But, while our robot overlords are being trained, what about the rest of us? James Temple reports that we now have National Robotics Week to help mold our kids into malleable cyber-servants.
It’s National Robotics Week, that time of year when we kneel before our digital overlords and appease them with offerings of batteries and memory chips. Organizations around the nation have planned more than 150 propitiation ceremonies in a desperate effort to gain favor with our mechanical masters – or at least avoid their fiery eye-beams.
That, at least, was my assumption about the National Robotics Week events transpiring this week. Organizers themselves insist the events are intended to showcase the modern capabilities of robots and inspire our nation’s young to learn the skills necessary to build the next generation of machines.
In one of the first Bay Area events, design software giant Autodesk on Monday turned over its gallery space at One Market Street in San Francisco to robot builders of assorted ages.
There were spider-looking robots scampering across the floor upon legs made out of kitchen brushes. There was a small, Transformer-looking gizmo performing cartwheels and headstands. And there was a boxy little robot that could pick up racquet balls and lift them 5-feet into the air – surely a warm-up for human body flinging.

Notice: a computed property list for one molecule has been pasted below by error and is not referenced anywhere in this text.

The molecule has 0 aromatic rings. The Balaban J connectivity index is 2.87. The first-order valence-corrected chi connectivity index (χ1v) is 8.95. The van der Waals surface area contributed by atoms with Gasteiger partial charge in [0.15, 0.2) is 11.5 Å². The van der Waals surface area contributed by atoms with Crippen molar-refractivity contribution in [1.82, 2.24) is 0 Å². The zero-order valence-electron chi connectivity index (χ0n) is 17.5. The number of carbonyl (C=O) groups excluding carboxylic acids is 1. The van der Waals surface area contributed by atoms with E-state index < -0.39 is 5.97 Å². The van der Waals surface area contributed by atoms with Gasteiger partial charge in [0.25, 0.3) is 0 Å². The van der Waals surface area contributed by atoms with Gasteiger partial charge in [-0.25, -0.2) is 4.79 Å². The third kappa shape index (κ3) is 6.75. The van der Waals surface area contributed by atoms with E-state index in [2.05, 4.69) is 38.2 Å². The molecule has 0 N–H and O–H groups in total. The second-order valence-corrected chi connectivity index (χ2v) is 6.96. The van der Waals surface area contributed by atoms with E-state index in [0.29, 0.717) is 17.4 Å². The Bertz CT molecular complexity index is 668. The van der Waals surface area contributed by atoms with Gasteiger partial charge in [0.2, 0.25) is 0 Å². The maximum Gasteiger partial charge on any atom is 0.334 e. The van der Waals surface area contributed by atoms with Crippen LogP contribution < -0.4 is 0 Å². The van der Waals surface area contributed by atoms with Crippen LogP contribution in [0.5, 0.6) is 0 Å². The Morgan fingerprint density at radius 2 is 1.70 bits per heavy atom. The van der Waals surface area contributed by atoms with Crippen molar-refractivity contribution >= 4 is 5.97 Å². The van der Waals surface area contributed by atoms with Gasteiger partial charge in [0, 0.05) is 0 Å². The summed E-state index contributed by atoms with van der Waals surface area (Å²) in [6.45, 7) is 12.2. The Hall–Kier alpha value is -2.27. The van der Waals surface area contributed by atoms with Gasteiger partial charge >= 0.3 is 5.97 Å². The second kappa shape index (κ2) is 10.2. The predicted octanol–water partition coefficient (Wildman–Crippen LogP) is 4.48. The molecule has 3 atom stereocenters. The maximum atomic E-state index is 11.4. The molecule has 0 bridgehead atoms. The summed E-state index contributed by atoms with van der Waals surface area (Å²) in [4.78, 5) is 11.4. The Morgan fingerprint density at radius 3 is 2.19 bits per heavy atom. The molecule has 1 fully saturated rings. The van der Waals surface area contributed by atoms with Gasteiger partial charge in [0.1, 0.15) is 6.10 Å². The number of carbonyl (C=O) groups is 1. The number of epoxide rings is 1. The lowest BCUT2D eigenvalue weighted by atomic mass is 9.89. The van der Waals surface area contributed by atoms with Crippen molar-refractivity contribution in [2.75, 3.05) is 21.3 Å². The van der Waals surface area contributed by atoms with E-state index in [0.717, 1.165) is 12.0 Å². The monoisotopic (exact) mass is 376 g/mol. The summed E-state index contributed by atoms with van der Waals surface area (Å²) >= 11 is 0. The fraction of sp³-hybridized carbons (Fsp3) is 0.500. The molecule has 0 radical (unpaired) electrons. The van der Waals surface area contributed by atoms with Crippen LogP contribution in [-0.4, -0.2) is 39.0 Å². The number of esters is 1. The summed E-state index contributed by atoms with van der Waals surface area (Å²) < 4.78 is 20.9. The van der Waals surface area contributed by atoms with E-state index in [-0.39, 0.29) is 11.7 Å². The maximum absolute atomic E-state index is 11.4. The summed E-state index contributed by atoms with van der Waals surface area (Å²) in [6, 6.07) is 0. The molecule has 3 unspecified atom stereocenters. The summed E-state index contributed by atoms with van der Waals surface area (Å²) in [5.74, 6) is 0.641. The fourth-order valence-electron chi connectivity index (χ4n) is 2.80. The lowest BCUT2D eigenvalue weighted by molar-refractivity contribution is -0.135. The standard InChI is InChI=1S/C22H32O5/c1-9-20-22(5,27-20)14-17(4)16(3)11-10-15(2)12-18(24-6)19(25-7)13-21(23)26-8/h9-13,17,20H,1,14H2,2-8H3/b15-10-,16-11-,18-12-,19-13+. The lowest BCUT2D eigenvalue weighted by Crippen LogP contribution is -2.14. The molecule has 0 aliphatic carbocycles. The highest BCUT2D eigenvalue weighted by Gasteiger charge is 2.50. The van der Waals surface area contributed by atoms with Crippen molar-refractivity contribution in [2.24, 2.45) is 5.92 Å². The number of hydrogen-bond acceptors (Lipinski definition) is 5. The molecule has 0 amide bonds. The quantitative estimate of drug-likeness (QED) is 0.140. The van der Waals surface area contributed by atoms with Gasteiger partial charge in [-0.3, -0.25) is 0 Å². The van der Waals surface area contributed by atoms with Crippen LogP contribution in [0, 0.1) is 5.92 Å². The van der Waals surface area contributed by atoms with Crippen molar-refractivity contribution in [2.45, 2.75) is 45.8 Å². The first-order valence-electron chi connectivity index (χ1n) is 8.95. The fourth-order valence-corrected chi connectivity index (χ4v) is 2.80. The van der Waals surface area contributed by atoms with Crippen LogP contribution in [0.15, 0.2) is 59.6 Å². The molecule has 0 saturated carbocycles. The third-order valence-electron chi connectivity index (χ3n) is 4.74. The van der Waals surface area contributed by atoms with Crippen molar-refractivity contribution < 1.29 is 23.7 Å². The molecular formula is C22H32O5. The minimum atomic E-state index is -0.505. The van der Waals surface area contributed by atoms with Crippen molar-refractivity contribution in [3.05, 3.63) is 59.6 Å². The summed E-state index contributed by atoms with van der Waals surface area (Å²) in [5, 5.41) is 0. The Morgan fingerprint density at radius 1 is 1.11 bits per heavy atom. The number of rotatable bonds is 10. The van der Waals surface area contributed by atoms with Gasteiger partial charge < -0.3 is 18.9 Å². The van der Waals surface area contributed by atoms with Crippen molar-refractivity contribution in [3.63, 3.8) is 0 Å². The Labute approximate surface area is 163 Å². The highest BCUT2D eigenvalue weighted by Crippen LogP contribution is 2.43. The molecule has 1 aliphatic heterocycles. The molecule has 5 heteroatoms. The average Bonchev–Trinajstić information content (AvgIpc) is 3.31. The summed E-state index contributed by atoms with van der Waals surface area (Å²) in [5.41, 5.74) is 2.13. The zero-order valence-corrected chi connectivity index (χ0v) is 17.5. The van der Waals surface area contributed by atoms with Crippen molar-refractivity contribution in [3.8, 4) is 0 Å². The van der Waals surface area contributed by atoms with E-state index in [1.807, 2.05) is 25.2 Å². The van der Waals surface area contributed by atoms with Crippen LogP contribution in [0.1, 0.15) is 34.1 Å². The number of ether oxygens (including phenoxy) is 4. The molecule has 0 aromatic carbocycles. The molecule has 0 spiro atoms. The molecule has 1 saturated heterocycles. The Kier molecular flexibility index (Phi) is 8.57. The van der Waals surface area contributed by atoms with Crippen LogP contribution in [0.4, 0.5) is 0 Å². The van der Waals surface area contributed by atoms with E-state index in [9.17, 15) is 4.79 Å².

That last one was created by a team of junior girls from Terra Nova High School in Pacifica for the First Tech Challenge, a national robotics competition for grades nine through 12.
They designed it using Autodesk’s Inventor application and constructed it out of metal beams reminiscent of an Erector Set. The team has already breezed through two qualifying rounds and is on its way to the St. Louis championships later this month.
Emma Filar, who works on the software, explained why she spends most evenings and weekends during contest season working on the project: “It’s kind off geeky, but it just makes sense to me. The code is just a jumbled mess to look at, but then it works. I really like working with it and seeing the robot do what I made it do.”
Isn’t that positively adorkable?
National Robotics Week was started three years ago by iRobot and other companies and research groups in an effort to inspire U.S. students to focus on the fields critical to the future. There’s also the issue of making up educational ground against the many nations that have sped ahead of us.
Put simply: Robots are the rolling, beeping, problem-solving personification of the potential of math, science and engineering.
“Robots very quickly get kids excited about what they can do with these things and help them see the possibilities ahead,” said Nancy Dussault Smith, vice president of marketing at iRobot, the Massachusetts maker of the Roomba.